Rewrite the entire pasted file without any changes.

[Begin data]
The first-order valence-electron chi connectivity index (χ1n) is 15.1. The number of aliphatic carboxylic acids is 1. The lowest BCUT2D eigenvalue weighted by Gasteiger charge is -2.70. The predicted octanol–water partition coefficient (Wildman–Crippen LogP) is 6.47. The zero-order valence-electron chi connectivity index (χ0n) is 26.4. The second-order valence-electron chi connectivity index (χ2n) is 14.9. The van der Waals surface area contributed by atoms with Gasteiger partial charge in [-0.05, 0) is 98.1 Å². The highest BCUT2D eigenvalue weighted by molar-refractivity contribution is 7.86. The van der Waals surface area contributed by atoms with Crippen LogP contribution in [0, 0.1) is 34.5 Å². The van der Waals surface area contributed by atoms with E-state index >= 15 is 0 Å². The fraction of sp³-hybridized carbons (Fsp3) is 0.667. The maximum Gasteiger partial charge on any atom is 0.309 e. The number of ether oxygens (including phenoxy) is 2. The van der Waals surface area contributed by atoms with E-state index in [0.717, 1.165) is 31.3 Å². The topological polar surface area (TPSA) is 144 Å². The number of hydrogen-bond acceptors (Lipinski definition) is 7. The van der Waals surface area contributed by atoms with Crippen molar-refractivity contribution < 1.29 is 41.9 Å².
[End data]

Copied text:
The first-order valence-electron chi connectivity index (χ1n) is 15.1. The number of aliphatic carboxylic acids is 1. The lowest BCUT2D eigenvalue weighted by Gasteiger charge is -2.70. The predicted octanol–water partition coefficient (Wildman–Crippen LogP) is 6.47. The zero-order valence-electron chi connectivity index (χ0n) is 26.4. The second-order valence-electron chi connectivity index (χ2n) is 14.9. The van der Waals surface area contributed by atoms with Gasteiger partial charge in [-0.05, 0) is 98.1 Å². The highest BCUT2D eigenvalue weighted by molar-refractivity contribution is 7.86. The van der Waals surface area contributed by atoms with Crippen LogP contribution in [0, 0.1) is 34.5 Å². The van der Waals surface area contributed by atoms with E-state index >= 15 is 0 Å². The fraction of sp³-hybridized carbons (Fsp3) is 0.667. The maximum Gasteiger partial charge on any atom is 0.309 e. The number of ether oxygens (including phenoxy) is 2. The van der Waals surface area contributed by atoms with E-state index in [0.717, 1.165) is 31.3 Å². The topological polar surface area (TPSA) is 144 Å². The number of hydrogen-bond acceptors (Lipinski definition) is 7. The van der Waals surface area contributed by atoms with Crippen molar-refractivity contribution < 1.29 is 41.9 Å².